Lewis Hamilton has vowed to win his record-breaking eighth world championship the right way after Mercedes team principal Toto Wolff claimed this season’s title battle could be determined by a deliberate crash.
In an interview with the Daily Mail Wolff said “If it was to come to the scenario of the last race in Abu Dhabi, and they [Hamilton and Max Verstappen] were racing each other for the title, whoever is in front is absolutely going to try to do the same as in the [Ayrton] Senna-[Alain] Prost years.”
Both the 1989 and 1990 championships were settled by Senna and Prost colliding in Suzuka, Japan. Hamilton and Max Verstappen have crashed on two occasions this year – at July’s British Grand Prix and in Monza in September.
But Hamilton, who trails the Dutchman by 12 points ahead of Sunday’s Mexican Grand Prix, said: “Firstly, I have not read what Toto said but I highly doubt that he would insinuate that. We have never won a championship in that way, I have never won a championship in that way and I wouldn’t want to.
“I am here to win in the right way and that is through sheer skill, determination and hard work. You know how I have won my world championships in the past.
“And if you are going to lose it, you lose it in the right way, with dignity, giving it your all, and working as hard as you can. If it doesn’t work out, you live to fight another day.
“We have been racing hard all year and this is what motor racing is all about. It is the reason it has been the most exciting season since God knows when and why more fans are watching.”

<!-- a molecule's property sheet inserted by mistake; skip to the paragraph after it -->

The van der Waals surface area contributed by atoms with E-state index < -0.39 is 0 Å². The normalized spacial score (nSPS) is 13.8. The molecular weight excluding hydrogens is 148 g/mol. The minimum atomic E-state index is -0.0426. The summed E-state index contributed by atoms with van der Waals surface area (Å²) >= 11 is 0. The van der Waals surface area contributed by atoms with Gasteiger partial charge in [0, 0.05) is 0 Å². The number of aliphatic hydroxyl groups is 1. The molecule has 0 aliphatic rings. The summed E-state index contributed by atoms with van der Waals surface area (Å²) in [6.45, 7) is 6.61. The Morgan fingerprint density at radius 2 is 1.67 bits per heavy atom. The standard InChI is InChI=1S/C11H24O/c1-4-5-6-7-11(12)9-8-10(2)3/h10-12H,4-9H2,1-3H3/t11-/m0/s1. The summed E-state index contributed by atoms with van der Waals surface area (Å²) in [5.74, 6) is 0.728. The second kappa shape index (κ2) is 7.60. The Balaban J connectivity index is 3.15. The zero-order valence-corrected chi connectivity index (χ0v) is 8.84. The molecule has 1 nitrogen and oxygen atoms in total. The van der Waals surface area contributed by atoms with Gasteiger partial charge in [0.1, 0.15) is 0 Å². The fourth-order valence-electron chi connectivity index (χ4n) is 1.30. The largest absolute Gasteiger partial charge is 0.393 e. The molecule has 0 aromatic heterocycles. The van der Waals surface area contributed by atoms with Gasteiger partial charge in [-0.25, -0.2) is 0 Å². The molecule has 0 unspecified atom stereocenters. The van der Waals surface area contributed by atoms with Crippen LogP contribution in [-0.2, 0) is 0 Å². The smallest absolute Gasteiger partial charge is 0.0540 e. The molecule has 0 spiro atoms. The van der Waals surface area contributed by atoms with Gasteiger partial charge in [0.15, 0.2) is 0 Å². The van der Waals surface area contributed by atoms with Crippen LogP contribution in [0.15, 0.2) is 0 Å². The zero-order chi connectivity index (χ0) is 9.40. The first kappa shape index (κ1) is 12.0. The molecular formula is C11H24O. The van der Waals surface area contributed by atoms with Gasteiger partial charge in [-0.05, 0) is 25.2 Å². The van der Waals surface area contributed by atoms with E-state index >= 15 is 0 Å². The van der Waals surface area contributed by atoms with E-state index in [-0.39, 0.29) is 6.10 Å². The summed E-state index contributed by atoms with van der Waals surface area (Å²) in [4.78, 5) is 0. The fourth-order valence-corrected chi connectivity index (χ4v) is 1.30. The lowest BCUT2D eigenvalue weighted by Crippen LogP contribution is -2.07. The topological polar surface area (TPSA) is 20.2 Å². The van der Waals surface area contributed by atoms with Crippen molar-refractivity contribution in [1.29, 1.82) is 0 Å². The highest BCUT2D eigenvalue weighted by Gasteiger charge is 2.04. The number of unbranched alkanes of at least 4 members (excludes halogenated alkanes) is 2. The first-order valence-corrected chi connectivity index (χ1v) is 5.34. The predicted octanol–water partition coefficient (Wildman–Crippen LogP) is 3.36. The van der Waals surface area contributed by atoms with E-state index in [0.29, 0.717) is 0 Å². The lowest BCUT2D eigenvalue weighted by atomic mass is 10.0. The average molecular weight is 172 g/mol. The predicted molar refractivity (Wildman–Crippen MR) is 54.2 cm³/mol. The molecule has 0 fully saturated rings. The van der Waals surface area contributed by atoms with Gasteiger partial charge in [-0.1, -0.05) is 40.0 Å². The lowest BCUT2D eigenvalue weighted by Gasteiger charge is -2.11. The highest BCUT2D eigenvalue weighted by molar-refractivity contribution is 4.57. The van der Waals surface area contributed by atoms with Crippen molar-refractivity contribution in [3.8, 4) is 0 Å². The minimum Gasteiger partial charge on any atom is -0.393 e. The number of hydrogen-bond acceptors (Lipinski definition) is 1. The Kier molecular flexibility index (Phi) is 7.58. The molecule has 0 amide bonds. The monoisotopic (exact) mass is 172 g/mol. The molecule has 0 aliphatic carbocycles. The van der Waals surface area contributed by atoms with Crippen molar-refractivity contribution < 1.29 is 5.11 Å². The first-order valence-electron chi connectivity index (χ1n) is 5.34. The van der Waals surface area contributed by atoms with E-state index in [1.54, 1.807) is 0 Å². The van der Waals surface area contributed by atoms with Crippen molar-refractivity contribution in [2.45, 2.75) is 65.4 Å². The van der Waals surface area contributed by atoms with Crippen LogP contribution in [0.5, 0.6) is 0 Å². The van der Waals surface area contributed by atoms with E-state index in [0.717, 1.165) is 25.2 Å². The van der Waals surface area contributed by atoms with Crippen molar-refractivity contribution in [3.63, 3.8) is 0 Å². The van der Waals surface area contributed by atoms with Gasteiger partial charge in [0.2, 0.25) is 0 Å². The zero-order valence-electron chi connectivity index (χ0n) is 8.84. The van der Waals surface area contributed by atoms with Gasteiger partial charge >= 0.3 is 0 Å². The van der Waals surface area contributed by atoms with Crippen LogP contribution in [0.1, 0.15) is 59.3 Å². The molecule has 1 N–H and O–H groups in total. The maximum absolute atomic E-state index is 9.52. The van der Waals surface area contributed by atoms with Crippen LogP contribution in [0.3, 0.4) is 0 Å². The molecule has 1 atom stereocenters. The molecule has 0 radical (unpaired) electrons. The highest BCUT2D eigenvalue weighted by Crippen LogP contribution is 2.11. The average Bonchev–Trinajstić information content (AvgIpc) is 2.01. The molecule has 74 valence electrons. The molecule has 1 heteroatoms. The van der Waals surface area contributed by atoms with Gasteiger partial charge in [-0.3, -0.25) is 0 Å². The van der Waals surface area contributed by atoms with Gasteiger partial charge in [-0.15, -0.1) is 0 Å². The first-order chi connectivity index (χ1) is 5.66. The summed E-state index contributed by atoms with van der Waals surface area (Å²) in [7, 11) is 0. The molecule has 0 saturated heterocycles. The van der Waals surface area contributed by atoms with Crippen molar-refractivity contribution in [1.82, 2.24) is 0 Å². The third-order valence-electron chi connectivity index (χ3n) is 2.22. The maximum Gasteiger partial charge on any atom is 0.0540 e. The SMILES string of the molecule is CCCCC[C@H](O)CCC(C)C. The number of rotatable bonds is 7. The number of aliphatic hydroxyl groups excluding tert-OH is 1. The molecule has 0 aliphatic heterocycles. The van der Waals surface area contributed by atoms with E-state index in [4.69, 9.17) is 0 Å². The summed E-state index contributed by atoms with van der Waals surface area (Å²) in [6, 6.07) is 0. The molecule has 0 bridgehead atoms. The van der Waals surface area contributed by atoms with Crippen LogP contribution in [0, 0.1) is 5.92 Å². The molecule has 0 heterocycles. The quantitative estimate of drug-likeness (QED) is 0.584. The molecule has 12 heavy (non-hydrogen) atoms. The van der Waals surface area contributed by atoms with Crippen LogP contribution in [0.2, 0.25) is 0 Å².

Hamilton, who attended the WSJ Magazine’s annual awards ceremony in New York this week, also questioned whether Formula One needs to tighten up its Covid rules.
If Hamilton contracts the virus – as he did at last November’s Sakhir Grand Prix in Bahrain – he will be forced to sit out a race.
With just five rounds remaining over the next six weeks, Hamilton knows a positive test will almost certainly end his championship bid.
“I have been to two events this year and, at both, everyone has been vaccinated and PCR tested before they go,” added the 36-year-old. “I try to keep my distance when I am in those rooms.
“Otherwise, I try to keep everyone around me tested and the group around me very small, and emphasise to them how at risk we are in the world today.
“Most people who are not in this sport are not taking it seriously. I have seen footballers recently, I read they don’t put too much focus on it and if they miss a game it doesn’t make too much difference but it is a bit different here.
“Plus, we are allowing fans in that have not been tested, and the photographers are now coming into the paddock.
“I know it is opening up more but I anticipate they will need to make changes because it is a tough bubble to keep.”